So, what did I like about it? First, there are the people. The locals are very nice. Besides Spanish, they speak English. Or Italian. Or both. This makes your visit way more enjoyable; you don’t have to try and understand what they are saying in Spanish. Locals are very nice as well, as in: if you ask them for directions, some of them will take you there directly.
Barcelona has live music everywhere. All sorts of music is performed on the street, from opera singing to beat-boxing. The musicians put lots of passion and love into their music. Having music everywhere – this adds so much to your trip; feels like a public party everywhere.
Gorgeous Sites in Barcelona Spain
Then there are the tourist sites. Barcelona also has splendid landmarks to visit. Start with the world-famous Sagrata Família, the Gaudi houses, Park Güell, La Rambla, the Picasso museum, and then make some time for the many other famous churches.
Gaudi Architecture in Barcelona Spain
I went to one of the most beautiful Gaudi houses, Casa Batlló. It is awesome. The architecture and interior design of Casa Batlló is based on the underwater world. The splendid mosaics from Gaudi are amazing. The tiles are all handmade and beautifully arranged. The mosaic on the outside of the house is to represent a sea-worthy dragon or scales of a fish. Visiting the house isn’t exactly free, but it is totally worth it. The visiting ticket comes with an audio guide for every room that explains everything and is interactive. I totally recommend that you go there.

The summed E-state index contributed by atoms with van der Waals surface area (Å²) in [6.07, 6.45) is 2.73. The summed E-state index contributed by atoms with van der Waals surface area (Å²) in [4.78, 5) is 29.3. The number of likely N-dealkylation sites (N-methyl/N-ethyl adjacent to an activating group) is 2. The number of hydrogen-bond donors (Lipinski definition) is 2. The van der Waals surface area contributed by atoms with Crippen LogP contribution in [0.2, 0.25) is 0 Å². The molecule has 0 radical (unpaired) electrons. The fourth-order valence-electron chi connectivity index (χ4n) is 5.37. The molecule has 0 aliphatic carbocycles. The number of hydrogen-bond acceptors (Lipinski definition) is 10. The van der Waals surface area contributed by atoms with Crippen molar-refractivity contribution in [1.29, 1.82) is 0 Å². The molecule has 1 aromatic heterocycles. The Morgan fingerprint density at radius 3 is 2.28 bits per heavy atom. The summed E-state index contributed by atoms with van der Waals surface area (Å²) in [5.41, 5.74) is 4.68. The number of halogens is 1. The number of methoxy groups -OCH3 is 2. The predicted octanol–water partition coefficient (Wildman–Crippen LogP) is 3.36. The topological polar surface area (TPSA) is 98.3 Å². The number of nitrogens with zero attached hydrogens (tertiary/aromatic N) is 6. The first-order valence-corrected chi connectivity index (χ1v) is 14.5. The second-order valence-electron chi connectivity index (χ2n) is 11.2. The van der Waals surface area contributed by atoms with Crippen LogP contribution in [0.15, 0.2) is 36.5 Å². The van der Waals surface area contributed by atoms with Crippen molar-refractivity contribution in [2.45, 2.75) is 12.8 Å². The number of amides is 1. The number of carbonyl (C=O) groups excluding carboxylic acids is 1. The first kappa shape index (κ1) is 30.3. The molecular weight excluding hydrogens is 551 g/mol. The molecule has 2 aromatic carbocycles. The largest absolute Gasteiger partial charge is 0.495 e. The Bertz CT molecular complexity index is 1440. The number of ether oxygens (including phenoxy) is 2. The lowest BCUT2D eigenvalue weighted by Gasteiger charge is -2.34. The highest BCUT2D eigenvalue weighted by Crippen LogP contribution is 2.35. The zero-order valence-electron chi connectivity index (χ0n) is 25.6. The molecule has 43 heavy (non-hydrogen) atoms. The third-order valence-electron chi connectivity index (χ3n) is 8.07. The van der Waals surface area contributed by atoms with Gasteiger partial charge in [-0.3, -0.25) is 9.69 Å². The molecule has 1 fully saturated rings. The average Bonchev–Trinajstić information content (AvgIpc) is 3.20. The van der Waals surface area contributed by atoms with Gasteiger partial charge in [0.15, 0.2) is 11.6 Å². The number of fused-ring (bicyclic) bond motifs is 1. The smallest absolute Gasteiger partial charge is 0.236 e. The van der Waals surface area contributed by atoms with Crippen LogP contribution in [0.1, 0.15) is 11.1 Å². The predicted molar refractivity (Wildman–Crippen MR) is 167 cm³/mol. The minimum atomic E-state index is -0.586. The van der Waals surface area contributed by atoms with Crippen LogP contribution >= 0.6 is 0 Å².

Other Gaudi Houses in Barcelona Spain
If you don’t have time for a visit to Casa Batlló, at least have a look at the so-uniquely facades of some of the other Gaudi houses.
The food in Barcelona is amazing. They have delicious tapas – My favorites are the croquettes which are small, deep fried balls of potatoes with meat and cheese. Second on my list of favorites are patates bravas. These are roasted potatoes that are served with a special chilli mayonnaise. Another great tapas is the simple bread and tomatoes, which is self explanatory but is surprisingly good for an appetiser. And then there are the chicken bits, guacemole dips, etc, etc. What’s nice for parents, is that even with an array of different tapas on the table, dinners still turn out to be inexpensive.
Other than the amazing food in Barcelona, their drinks are wonderful. Personally, I love the fresh lemonade that you can get everywhere – yummm. And, the wines are to die for (, so mom says). The best ones are Priorat and Penedes, both Catalan specials. Locals always know what wines are best – so ask them. We did and discover these two that are from the region around Barcelona.